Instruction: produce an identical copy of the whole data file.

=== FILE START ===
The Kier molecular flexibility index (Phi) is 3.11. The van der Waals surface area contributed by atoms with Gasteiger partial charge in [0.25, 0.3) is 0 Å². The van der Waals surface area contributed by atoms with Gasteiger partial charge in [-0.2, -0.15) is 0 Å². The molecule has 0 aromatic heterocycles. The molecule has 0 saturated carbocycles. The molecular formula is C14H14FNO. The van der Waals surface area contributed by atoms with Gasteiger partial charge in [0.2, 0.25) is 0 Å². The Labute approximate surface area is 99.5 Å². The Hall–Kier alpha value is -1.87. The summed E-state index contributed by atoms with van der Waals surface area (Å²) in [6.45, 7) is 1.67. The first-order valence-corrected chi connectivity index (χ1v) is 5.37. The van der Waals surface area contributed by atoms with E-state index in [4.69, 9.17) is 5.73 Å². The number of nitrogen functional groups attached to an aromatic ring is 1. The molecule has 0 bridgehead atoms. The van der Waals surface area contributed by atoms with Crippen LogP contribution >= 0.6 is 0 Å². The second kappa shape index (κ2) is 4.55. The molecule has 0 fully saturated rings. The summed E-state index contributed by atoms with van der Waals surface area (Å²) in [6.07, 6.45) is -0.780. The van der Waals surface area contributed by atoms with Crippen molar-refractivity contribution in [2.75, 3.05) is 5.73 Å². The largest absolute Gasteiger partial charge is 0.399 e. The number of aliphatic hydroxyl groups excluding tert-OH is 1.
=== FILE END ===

The Kier molecular flexibility index (Phi) is 3.11. The van der Waals surface area contributed by atoms with Gasteiger partial charge in [0.25, 0.3) is 0 Å². The van der Waals surface area contributed by atoms with Gasteiger partial charge in [-0.2, -0.15) is 0 Å². The molecule has 0 aromatic heterocycles. The molecule has 0 saturated carbocycles. The molecular formula is C14H14FNO. The van der Waals surface area contributed by atoms with Gasteiger partial charge in [0.2, 0.25) is 0 Å². The Labute approximate surface area is 99.5 Å². The Hall–Kier alpha value is -1.87. The summed E-state index contributed by atoms with van der Waals surface area (Å²) in [6.45, 7) is 1.67. The first-order valence-corrected chi connectivity index (χ1v) is 5.37. The van der Waals surface area contributed by atoms with E-state index in [4.69, 9.17) is 5.73 Å². The number of nitrogen functional groups attached to an aromatic ring is 1. The molecule has 0 bridgehead atoms. The van der Waals surface area contributed by atoms with Crippen LogP contribution >= 0.6 is 0 Å². The second kappa shape index (κ2) is 4.55. The molecule has 0 fully saturated rings. The summed E-state index contributed by atoms with van der Waals surface area (Å²) in [6.07, 6.45) is -0.780. The van der Waals surface area contributed by atoms with Crippen molar-refractivity contribution in [2.75, 3.05) is 5.73 Å². The largest absolute Gasteiger partial charge is 0.399 e. The number of aliphatic hydroxyl groups excluding tert-OH is 1.